When we were out yesterday, I noticed her for a few seconds. She was about ten feet away, between probably 25 and 30 years of age, standing by herself, leaning against metal fencing next to a palm tree. Her right hand held a cigarette, the left a phone at which she was intently staring.
She didn’t seem like a tourist or an expat, so I’m guessing she was a Spaniard. She shifted the cigarette to her left hand, and while deftly cradling phone and cigarette in that hand she started tapping the phone screen with her right forefinger. Medium height, thinnish build, her dark brown hair was cut short, her eyes were narrow, and her expression unsmiling and hard. In her short sleeve shirt and trousers, she typed away apparently largely indifferent as to what else was going on around her.
It didn’t look like a very good day. Or at least it may not have been a very good moment. But only she knew for sure. She seemed to look right through me after she eventually finished tapping away and afterwards walked right by me.
Having tapped away myself here in noting my general impression of her, it’s unlikely I’ll forget her anytime soon. Just writing something down plants a flag in our memory. My recollection won’t fade quite as quickly as it probably will for most other people I see routinely hereabouts.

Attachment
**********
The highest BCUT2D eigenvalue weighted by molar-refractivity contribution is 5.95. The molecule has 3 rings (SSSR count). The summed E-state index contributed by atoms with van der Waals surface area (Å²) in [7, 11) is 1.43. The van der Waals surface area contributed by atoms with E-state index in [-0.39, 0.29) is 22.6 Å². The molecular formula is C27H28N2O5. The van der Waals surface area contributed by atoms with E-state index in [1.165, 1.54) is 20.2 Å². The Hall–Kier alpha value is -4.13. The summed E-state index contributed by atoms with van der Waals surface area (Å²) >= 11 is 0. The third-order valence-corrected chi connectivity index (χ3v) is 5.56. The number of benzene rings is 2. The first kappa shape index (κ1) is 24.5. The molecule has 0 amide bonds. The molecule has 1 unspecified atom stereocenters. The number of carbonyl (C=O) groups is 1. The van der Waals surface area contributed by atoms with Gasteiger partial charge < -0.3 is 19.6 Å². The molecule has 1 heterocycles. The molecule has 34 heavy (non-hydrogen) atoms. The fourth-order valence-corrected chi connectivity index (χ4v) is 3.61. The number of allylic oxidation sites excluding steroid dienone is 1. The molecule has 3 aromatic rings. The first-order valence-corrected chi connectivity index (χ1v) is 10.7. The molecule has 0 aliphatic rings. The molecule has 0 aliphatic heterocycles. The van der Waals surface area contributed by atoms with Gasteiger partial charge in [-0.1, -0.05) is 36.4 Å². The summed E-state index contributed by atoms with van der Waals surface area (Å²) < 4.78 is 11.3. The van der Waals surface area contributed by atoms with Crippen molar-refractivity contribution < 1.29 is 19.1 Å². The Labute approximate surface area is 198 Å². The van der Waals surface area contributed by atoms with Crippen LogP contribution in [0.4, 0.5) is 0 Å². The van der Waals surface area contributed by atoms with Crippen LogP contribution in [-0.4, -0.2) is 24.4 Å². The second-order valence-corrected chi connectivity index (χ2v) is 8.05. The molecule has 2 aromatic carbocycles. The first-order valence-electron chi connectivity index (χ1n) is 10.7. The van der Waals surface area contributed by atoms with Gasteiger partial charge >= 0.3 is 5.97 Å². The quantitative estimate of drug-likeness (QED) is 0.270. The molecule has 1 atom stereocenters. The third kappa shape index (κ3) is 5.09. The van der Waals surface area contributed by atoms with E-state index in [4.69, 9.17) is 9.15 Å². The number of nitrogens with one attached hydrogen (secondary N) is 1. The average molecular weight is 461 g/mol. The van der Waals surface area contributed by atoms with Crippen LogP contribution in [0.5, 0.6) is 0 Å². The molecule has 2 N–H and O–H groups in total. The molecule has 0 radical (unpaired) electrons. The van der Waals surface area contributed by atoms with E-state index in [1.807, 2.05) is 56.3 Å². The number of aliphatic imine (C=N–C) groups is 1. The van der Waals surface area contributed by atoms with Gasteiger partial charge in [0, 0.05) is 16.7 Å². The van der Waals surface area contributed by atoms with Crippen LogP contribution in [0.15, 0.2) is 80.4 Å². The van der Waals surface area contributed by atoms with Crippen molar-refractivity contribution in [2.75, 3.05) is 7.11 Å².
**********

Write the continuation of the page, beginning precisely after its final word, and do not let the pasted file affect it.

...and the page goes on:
Most of the time, we are all barely paying attention. The daily world is a blur of “indistinct” people going about their business – until we take time actually to look at persons. None of us are truly “faceless.” Indeed, we are all in our ways decidedly unique.
I think here as well of my late uncle, who was always surveying what was going on around him, “pumping” friends and acquaintances, and even near-strangers, for information, insights and noteworthy experiences. Often he seemed to be chatting away. In fact, he was carefully listening and observing.
In a sense, he was always involved in a “casting call.” Fiction may often rely on “ourselves.” However, we also need “pure” fictionalizations at times, and those are naturally best based on reality, too – which is why the idea, again, of the writer as a “recluse” is, to me, ludicrous.
Laugh too yourself if you want, but, uh, be careful out there. Wander across some writer’s path and you never know. You have been warned: one may borrow your persona for use in a novel someday. 🙂